If you’ve been bitten by the metal detecting bug and are searching for great hunting sites beyond your own backyard, then it’s important that you know the metal detecting laws surrounding your new hobby. Where will you search next? And how do you know that it’s legal to dig there? It’s crucial that you know the answers to these questions and more before you set out hunting.
Metal Detecting Laws: Where to Dig
If you don’t know where to begin, here’s a list of some places you may find some hidden treasures to get you started:
- Beaches and shorelines
- Local parks
- School playgrounds
- Old churches
- Abandoned homesteads
- Private property
- War battle sites
Doing some research into your town’s history will help you find some promising places. You may find that the sites you’re interested in are public ground and think that it’s OK to hunt there, but there are some considerations you need to think about before you break out your shovel. You can read more about where to metal detect here.
Before You Dig
Don’t Break Laws
Before you start hunting and digging holes, you need to be sure you won’t be breaking any laws. While metal detecting is a great hobby for a variety of reasons, the downside is that if you don’t play it safe, you could find yourself in some trouble.
If you haven’t obtained permission to dig the site where you are hunting, you may be looking at harsh fines, misdemeanors, or even felony offenses where you could end up in jail. And you can’t plead ignorance, so you have to know the laws about where it’s legal to dig and where it isn’t.
As you become more experienced detecting and you talk with other detectorists, you will probably hear about people who skirt the laws and play it dangerously to find treasure. Don’t fall victim to that type of detecting – even though it may be tempting. The odds really are not in your favor.
Instead, find out as much as you can about metal detecting laws in your area and always get permission to hunt and dig a site before you start swinging your metal detector.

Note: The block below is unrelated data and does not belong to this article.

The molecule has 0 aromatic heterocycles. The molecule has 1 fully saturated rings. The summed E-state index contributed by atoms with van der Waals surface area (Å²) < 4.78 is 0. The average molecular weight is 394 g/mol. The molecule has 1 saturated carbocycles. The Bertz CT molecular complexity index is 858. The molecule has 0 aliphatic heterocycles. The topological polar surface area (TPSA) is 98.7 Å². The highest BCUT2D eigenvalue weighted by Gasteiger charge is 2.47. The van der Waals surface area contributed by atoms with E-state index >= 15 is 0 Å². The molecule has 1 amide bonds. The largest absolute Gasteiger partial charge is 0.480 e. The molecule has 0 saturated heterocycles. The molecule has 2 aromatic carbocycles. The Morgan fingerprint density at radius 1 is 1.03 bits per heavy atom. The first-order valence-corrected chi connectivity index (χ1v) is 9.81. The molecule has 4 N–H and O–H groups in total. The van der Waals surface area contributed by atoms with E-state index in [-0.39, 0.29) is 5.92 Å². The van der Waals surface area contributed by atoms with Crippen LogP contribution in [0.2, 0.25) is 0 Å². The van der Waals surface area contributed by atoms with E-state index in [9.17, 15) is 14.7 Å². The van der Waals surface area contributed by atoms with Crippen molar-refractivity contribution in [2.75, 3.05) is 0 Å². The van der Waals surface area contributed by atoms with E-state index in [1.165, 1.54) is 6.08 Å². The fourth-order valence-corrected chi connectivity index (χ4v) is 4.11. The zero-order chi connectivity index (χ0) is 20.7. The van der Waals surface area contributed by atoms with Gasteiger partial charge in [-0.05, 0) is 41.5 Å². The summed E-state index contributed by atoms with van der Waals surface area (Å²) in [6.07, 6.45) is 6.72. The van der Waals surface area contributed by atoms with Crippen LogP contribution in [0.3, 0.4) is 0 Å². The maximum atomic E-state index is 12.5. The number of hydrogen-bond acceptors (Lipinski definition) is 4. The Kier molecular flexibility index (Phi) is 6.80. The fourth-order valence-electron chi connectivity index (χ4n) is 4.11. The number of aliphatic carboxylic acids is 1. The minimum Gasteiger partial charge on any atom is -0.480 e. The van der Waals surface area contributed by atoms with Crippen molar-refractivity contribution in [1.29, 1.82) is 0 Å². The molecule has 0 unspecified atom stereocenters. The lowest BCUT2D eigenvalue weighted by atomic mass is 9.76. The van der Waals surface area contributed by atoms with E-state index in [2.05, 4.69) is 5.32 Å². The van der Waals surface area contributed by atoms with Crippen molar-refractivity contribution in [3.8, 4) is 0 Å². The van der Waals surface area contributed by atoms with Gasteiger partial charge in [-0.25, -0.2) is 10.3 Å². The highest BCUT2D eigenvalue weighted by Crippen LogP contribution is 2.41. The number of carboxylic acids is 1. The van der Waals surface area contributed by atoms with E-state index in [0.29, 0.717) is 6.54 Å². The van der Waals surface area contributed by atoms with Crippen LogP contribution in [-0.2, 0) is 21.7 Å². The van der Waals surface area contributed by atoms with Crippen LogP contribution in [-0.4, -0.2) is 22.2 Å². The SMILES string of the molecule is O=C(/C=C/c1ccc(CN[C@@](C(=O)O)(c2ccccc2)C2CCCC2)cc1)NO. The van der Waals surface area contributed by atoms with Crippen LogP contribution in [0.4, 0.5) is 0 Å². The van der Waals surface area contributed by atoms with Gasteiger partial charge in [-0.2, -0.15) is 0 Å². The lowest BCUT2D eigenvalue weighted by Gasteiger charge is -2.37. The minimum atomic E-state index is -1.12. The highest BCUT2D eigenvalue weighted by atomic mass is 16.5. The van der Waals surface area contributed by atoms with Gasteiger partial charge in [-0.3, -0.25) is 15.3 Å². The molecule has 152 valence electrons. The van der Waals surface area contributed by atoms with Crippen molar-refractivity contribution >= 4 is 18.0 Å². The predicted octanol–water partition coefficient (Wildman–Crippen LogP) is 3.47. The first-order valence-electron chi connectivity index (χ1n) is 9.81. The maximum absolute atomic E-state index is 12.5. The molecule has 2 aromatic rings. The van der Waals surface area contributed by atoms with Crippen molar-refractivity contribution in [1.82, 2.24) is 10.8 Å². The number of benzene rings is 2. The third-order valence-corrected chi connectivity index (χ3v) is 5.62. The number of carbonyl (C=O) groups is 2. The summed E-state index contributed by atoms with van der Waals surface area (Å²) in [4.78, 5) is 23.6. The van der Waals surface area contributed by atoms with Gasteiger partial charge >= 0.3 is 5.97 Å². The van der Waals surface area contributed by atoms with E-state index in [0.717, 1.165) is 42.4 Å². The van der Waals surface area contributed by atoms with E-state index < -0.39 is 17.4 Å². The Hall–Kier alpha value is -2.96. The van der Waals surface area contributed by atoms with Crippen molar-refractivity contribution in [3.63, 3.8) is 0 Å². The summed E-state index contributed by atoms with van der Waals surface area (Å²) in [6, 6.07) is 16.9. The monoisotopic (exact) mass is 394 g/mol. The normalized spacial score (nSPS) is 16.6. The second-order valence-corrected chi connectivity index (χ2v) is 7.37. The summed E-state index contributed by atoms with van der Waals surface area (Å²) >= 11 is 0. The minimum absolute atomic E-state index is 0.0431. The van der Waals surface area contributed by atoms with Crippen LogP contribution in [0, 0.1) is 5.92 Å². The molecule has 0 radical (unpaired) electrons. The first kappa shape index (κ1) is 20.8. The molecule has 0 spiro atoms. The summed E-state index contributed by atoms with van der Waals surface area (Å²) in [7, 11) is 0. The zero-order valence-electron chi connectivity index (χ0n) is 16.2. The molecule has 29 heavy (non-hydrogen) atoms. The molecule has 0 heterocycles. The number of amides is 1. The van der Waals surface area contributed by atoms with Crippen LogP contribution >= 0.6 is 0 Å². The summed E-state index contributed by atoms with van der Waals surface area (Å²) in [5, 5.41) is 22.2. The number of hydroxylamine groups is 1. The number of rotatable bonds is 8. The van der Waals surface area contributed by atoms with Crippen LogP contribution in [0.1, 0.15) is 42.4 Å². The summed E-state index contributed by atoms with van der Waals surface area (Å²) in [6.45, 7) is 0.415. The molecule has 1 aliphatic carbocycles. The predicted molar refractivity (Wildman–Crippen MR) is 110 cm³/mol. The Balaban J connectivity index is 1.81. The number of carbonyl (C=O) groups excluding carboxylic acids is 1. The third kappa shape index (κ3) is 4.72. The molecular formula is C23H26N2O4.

Know the Local Metal Detecting Laws
Your best course of action when nailing down a site to dig is to always inquire before you start. If you are considering private property, the metal detecting laws are pretty simple – you can usually hunt if you have the permission of the property owner. There are exceptions though, for example if the site is an historical or archaeologically significant site, you cannot dig there.
Detecting In Local Park
When the site you are considering is government-owned, you have to talk to officials before you start digging as there isn’t always consistency in what is allowed and what isn’t. While you may have gotten permission to hunt one government-owned site, that doesn’t always mean that you can legally search another.
The rules for detecting on city properties can also differ from city to city. While one municipality may allow detecting in its local parks, another may not. You may find that some post signs about the legality of detecting in certain areas. That’s great if it’s spelled out for you, but if it’s not, don’t dig until you have permission.
It’s no different when you want to hunt schoolyards – gaining permission is essential. You can start with officials at the particular school, but it may be easier to go straight to the superintendent’s office for permission. You may be able to obtain the go ahead for all the school in the district that way.
Fortunately if you want to metal detect on the beach it’s typically allowed. Most beaches allow you to search because digging in the sand is what people do there. Just be aware that if the beach you intend to search is part of a state or federal park, you have to get clarification from governing officials.
The main thing to remember is that a little bit of research and obtaining metal detecting permission is the name of the game for this hobby. It’s sometimes a hassle, but in the end, it’s worth it. You may find valuable treasure and you won’t get in trouble doing it.